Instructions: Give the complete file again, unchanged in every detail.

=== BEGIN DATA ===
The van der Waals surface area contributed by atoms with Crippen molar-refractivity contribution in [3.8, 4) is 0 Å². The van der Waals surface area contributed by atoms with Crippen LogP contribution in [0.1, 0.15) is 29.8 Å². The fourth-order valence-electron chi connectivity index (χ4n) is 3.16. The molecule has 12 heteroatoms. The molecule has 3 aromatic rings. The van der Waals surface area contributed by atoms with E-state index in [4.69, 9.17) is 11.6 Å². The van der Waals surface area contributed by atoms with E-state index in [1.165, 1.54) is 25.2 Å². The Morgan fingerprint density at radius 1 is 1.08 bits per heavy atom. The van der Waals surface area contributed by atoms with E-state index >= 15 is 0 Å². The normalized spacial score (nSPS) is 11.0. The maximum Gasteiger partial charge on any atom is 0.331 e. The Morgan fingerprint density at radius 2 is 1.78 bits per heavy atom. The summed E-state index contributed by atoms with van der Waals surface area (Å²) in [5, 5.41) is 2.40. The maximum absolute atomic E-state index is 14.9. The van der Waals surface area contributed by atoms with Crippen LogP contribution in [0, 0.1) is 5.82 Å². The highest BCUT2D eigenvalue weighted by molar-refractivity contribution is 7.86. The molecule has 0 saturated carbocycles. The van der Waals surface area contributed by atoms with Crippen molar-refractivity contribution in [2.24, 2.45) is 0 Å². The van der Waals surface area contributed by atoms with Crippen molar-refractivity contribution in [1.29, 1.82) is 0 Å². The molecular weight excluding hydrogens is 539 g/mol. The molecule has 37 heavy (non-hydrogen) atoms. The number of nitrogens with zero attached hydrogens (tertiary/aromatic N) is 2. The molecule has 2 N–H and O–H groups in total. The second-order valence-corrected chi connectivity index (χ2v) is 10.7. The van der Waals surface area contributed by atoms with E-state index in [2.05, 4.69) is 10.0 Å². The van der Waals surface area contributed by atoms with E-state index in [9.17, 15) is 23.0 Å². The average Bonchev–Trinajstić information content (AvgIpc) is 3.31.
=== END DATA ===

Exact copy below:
The van der Waals surface area contributed by atoms with Crippen molar-refractivity contribution in [3.8, 4) is 0 Å². The van der Waals surface area contributed by atoms with Crippen LogP contribution in [0.1, 0.15) is 29.8 Å². The fourth-order valence-electron chi connectivity index (χ4n) is 3.16. The molecule has 12 heteroatoms. The molecule has 3 aromatic rings. The van der Waals surface area contributed by atoms with E-state index in [4.69, 9.17) is 11.6 Å². The van der Waals surface area contributed by atoms with E-state index in [1.165, 1.54) is 25.2 Å². The Morgan fingerprint density at radius 1 is 1.08 bits per heavy atom. The van der Waals surface area contributed by atoms with E-state index >= 15 is 0 Å². The normalized spacial score (nSPS) is 11.0. The maximum Gasteiger partial charge on any atom is 0.331 e. The Morgan fingerprint density at radius 2 is 1.78 bits per heavy atom. The summed E-state index contributed by atoms with van der Waals surface area (Å²) in [5, 5.41) is 2.40. The maximum absolute atomic E-state index is 14.9. The van der Waals surface area contributed by atoms with Crippen LogP contribution in [0, 0.1) is 5.82 Å². The highest BCUT2D eigenvalue weighted by molar-refractivity contribution is 7.86. The molecule has 0 saturated carbocycles. The van der Waals surface area contributed by atoms with Crippen molar-refractivity contribution in [2.24, 2.45) is 0 Å². The van der Waals surface area contributed by atoms with Crippen molar-refractivity contribution in [1.29, 1.82) is 0 Å². The molecular weight excluding hydrogens is 539 g/mol. The molecule has 37 heavy (non-hydrogen) atoms. The number of nitrogens with zero attached hydrogens (tertiary/aromatic N) is 2. The molecule has 2 N–H and O–H groups in total. The second-order valence-corrected chi connectivity index (χ2v) is 10.7. The van der Waals surface area contributed by atoms with E-state index in [2.05, 4.69) is 10.0 Å². The van der Waals surface area contributed by atoms with E-state index in [9.17, 15) is 23.0 Å². The average Bonchev–Trinajstić information content (AvgIpc) is 3.31.